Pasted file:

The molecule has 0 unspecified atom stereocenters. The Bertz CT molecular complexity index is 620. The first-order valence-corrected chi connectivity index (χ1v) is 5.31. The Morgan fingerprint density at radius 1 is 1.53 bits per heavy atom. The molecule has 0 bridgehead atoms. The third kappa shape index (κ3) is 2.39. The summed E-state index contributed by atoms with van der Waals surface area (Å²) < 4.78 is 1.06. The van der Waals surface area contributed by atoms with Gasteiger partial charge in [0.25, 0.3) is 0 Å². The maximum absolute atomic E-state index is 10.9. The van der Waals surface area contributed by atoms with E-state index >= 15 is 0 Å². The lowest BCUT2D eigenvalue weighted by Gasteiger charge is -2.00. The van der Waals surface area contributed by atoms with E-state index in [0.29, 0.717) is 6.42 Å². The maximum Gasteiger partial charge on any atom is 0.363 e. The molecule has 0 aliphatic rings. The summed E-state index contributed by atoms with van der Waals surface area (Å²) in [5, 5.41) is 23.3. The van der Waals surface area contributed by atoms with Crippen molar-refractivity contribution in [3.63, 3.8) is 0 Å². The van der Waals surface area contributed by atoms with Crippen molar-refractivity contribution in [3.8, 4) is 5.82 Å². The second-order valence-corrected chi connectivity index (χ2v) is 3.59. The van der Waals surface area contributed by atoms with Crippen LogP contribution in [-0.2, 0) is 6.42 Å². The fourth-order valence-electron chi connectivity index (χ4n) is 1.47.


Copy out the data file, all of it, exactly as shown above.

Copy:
The molecule has 0 unspecified atom stereocenters. The Bertz CT molecular complexity index is 620. The first-order valence-corrected chi connectivity index (χ1v) is 5.31. The Morgan fingerprint density at radius 1 is 1.53 bits per heavy atom. The molecule has 0 bridgehead atoms. The third kappa shape index (κ3) is 2.39. The summed E-state index contributed by atoms with van der Waals surface area (Å²) < 4.78 is 1.06. The van der Waals surface area contributed by atoms with Gasteiger partial charge in [0.25, 0.3) is 0 Å². The maximum absolute atomic E-state index is 10.9. The van der Waals surface area contributed by atoms with E-state index >= 15 is 0 Å². The lowest BCUT2D eigenvalue weighted by Gasteiger charge is -2.00. The van der Waals surface area contributed by atoms with E-state index in [0.29, 0.717) is 6.42 Å². The maximum Gasteiger partial charge on any atom is 0.363 e. The molecule has 0 aliphatic rings. The summed E-state index contributed by atoms with van der Waals surface area (Å²) in [5, 5.41) is 23.3. The van der Waals surface area contributed by atoms with Crippen molar-refractivity contribution in [3.63, 3.8) is 0 Å². The van der Waals surface area contributed by atoms with Crippen molar-refractivity contribution in [3.8, 4) is 5.82 Å². The second-order valence-corrected chi connectivity index (χ2v) is 3.59. The van der Waals surface area contributed by atoms with Crippen LogP contribution in [-0.2, 0) is 6.42 Å². The fourth-order valence-electron chi connectivity index (χ4n) is 1.47.